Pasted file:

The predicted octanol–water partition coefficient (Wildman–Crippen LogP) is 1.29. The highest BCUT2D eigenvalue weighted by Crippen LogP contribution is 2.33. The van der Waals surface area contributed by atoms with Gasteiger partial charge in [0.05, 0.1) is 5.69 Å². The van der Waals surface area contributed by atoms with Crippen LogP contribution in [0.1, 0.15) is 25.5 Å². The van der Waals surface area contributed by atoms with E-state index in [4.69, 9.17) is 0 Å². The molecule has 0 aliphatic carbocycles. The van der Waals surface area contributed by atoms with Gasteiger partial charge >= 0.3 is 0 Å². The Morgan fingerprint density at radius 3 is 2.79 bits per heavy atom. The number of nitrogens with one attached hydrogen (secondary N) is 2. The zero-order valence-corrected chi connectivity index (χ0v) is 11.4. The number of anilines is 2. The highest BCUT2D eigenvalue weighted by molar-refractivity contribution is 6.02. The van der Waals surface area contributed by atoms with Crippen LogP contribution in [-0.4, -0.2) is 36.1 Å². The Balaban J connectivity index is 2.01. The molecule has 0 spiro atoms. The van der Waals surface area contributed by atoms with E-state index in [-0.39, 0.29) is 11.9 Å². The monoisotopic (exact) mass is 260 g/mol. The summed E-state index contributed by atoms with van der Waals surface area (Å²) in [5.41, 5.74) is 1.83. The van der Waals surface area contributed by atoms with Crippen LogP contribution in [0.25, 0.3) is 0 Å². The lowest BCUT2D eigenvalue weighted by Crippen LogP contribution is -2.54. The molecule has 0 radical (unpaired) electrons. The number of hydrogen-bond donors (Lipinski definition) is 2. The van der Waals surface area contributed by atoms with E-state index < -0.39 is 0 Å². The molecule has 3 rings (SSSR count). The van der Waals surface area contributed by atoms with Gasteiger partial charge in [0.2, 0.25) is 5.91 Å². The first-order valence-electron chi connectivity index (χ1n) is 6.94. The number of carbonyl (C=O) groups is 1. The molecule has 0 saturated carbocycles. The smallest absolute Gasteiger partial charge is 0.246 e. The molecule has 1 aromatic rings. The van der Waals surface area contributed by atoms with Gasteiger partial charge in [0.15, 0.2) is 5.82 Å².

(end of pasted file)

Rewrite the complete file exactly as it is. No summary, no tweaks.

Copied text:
The predicted octanol–water partition coefficient (Wildman–Crippen LogP) is 1.29. The highest BCUT2D eigenvalue weighted by Crippen LogP contribution is 2.33. The van der Waals surface area contributed by atoms with Gasteiger partial charge in [0.05, 0.1) is 5.69 Å². The van der Waals surface area contributed by atoms with Crippen LogP contribution in [0.1, 0.15) is 25.5 Å². The van der Waals surface area contributed by atoms with E-state index in [4.69, 9.17) is 0 Å². The molecule has 0 aliphatic carbocycles. The van der Waals surface area contributed by atoms with Gasteiger partial charge >= 0.3 is 0 Å². The Morgan fingerprint density at radius 3 is 2.79 bits per heavy atom. The number of nitrogens with one attached hydrogen (secondary N) is 2. The zero-order valence-corrected chi connectivity index (χ0v) is 11.4. The number of anilines is 2. The highest BCUT2D eigenvalue weighted by molar-refractivity contribution is 6.02. The van der Waals surface area contributed by atoms with Crippen LogP contribution in [-0.4, -0.2) is 36.1 Å². The Balaban J connectivity index is 2.01. The molecule has 0 spiro atoms. The van der Waals surface area contributed by atoms with E-state index in [-0.39, 0.29) is 11.9 Å². The monoisotopic (exact) mass is 260 g/mol. The summed E-state index contributed by atoms with van der Waals surface area (Å²) in [5.41, 5.74) is 1.83. The van der Waals surface area contributed by atoms with Crippen LogP contribution in [0.25, 0.3) is 0 Å². The lowest BCUT2D eigenvalue weighted by Crippen LogP contribution is -2.54. The molecule has 0 radical (unpaired) electrons. The number of hydrogen-bond donors (Lipinski definition) is 2. The van der Waals surface area contributed by atoms with E-state index < -0.39 is 0 Å². The molecule has 3 rings (SSSR count). The van der Waals surface area contributed by atoms with Gasteiger partial charge in [0.2, 0.25) is 5.91 Å². The first-order valence-electron chi connectivity index (χ1n) is 6.94. The number of carbonyl (C=O) groups is 1. The molecule has 0 saturated carbocycles. The smallest absolute Gasteiger partial charge is 0.246 e. The molecule has 1 aromatic rings. The van der Waals surface area contributed by atoms with Gasteiger partial charge in [0.15, 0.2) is 5.82 Å².